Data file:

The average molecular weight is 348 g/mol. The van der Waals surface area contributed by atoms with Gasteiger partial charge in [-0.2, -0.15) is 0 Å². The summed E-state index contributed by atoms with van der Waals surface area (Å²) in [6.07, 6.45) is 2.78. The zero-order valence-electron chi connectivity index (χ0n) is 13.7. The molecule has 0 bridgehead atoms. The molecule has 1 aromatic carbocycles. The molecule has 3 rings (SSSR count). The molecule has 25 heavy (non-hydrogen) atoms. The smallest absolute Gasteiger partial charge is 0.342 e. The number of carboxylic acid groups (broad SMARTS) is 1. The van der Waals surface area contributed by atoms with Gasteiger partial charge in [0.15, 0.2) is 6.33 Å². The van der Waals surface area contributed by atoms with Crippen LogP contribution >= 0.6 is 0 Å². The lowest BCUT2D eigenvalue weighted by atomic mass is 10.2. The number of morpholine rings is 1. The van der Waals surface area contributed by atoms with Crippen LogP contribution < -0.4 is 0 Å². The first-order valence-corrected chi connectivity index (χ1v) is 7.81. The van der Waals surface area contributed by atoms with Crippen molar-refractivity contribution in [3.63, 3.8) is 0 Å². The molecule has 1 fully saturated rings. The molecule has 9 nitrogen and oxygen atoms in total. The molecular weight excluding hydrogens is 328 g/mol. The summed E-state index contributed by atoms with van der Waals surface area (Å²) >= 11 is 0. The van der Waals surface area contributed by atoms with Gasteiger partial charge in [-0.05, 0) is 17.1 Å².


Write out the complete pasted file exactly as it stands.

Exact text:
The average molecular weight is 348 g/mol. The van der Waals surface area contributed by atoms with Gasteiger partial charge in [-0.2, -0.15) is 0 Å². The summed E-state index contributed by atoms with van der Waals surface area (Å²) in [6.07, 6.45) is 2.78. The zero-order valence-electron chi connectivity index (χ0n) is 13.7. The molecule has 0 bridgehead atoms. The molecule has 1 aromatic carbocycles. The molecule has 3 rings (SSSR count). The molecule has 25 heavy (non-hydrogen) atoms. The smallest absolute Gasteiger partial charge is 0.342 e. The number of carboxylic acid groups (broad SMARTS) is 1. The van der Waals surface area contributed by atoms with Gasteiger partial charge in [0.15, 0.2) is 6.33 Å². The van der Waals surface area contributed by atoms with Crippen LogP contribution >= 0.6 is 0 Å². The lowest BCUT2D eigenvalue weighted by atomic mass is 10.2. The number of morpholine rings is 1. The van der Waals surface area contributed by atoms with Crippen LogP contribution < -0.4 is 0 Å². The first-order valence-corrected chi connectivity index (χ1v) is 7.81. The van der Waals surface area contributed by atoms with Crippen molar-refractivity contribution in [3.63, 3.8) is 0 Å². The molecule has 1 fully saturated rings. The molecule has 9 nitrogen and oxygen atoms in total. The molecular weight excluding hydrogens is 328 g/mol. The summed E-state index contributed by atoms with van der Waals surface area (Å²) >= 11 is 0. The van der Waals surface area contributed by atoms with Gasteiger partial charge in [-0.05, 0) is 17.1 Å².